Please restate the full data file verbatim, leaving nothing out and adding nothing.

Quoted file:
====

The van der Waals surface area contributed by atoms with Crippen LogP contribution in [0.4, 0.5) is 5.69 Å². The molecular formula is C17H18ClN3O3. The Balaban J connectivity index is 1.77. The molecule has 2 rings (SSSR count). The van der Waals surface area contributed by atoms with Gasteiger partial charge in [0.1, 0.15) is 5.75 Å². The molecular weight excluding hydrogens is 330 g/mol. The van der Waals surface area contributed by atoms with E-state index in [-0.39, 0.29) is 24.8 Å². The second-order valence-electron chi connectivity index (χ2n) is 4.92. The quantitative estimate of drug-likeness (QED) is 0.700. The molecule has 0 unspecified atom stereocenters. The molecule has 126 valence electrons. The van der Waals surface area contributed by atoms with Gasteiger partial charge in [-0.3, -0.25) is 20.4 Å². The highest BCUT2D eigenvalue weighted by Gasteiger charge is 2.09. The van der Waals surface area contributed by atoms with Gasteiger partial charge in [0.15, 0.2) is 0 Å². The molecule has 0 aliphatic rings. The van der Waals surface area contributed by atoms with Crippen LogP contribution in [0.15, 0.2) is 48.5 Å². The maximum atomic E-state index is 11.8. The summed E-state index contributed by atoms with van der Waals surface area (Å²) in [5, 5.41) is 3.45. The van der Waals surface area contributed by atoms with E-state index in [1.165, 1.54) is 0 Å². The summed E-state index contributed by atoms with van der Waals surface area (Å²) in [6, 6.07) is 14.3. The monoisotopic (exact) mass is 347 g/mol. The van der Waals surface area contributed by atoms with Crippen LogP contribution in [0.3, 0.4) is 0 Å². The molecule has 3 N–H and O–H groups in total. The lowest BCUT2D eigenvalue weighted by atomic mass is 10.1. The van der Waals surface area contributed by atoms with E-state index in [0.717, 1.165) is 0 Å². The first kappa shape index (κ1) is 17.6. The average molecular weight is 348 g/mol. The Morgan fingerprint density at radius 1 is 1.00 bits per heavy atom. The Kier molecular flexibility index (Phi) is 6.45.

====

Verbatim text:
The van der Waals surface area contributed by atoms with Crippen LogP contribution in [0.4, 0.5) is 5.69 Å². The molecular formula is C17H18ClN3O3. The Balaban J connectivity index is 1.77. The molecule has 2 rings (SSSR count). The van der Waals surface area contributed by atoms with Gasteiger partial charge in [0.1, 0.15) is 5.75 Å². The molecular weight excluding hydrogens is 330 g/mol. The van der Waals surface area contributed by atoms with E-state index in [-0.39, 0.29) is 24.8 Å². The second-order valence-electron chi connectivity index (χ2n) is 4.92. The quantitative estimate of drug-likeness (QED) is 0.700. The molecule has 0 unspecified atom stereocenters. The molecule has 126 valence electrons. The van der Waals surface area contributed by atoms with Gasteiger partial charge in [-0.3, -0.25) is 20.4 Å². The highest BCUT2D eigenvalue weighted by Gasteiger charge is 2.09. The van der Waals surface area contributed by atoms with Gasteiger partial charge in [0.15, 0.2) is 0 Å². The molecule has 0 aliphatic rings. The van der Waals surface area contributed by atoms with Crippen LogP contribution in [0.15, 0.2) is 48.5 Å². The maximum atomic E-state index is 11.8. The summed E-state index contributed by atoms with van der Waals surface area (Å²) in [5, 5.41) is 3.45. The van der Waals surface area contributed by atoms with E-state index in [1.165, 1.54) is 0 Å². The summed E-state index contributed by atoms with van der Waals surface area (Å²) in [6, 6.07) is 14.3. The monoisotopic (exact) mass is 347 g/mol. The van der Waals surface area contributed by atoms with Crippen LogP contribution in [0.3, 0.4) is 0 Å². The molecule has 3 N–H and O–H groups in total. The lowest BCUT2D eigenvalue weighted by atomic mass is 10.1. The van der Waals surface area contributed by atoms with E-state index in [0.717, 1.165) is 0 Å². The first kappa shape index (κ1) is 17.6. The average molecular weight is 348 g/mol. The Morgan fingerprint density at radius 1 is 1.00 bits per heavy atom. The Kier molecular flexibility index (Phi) is 6.45.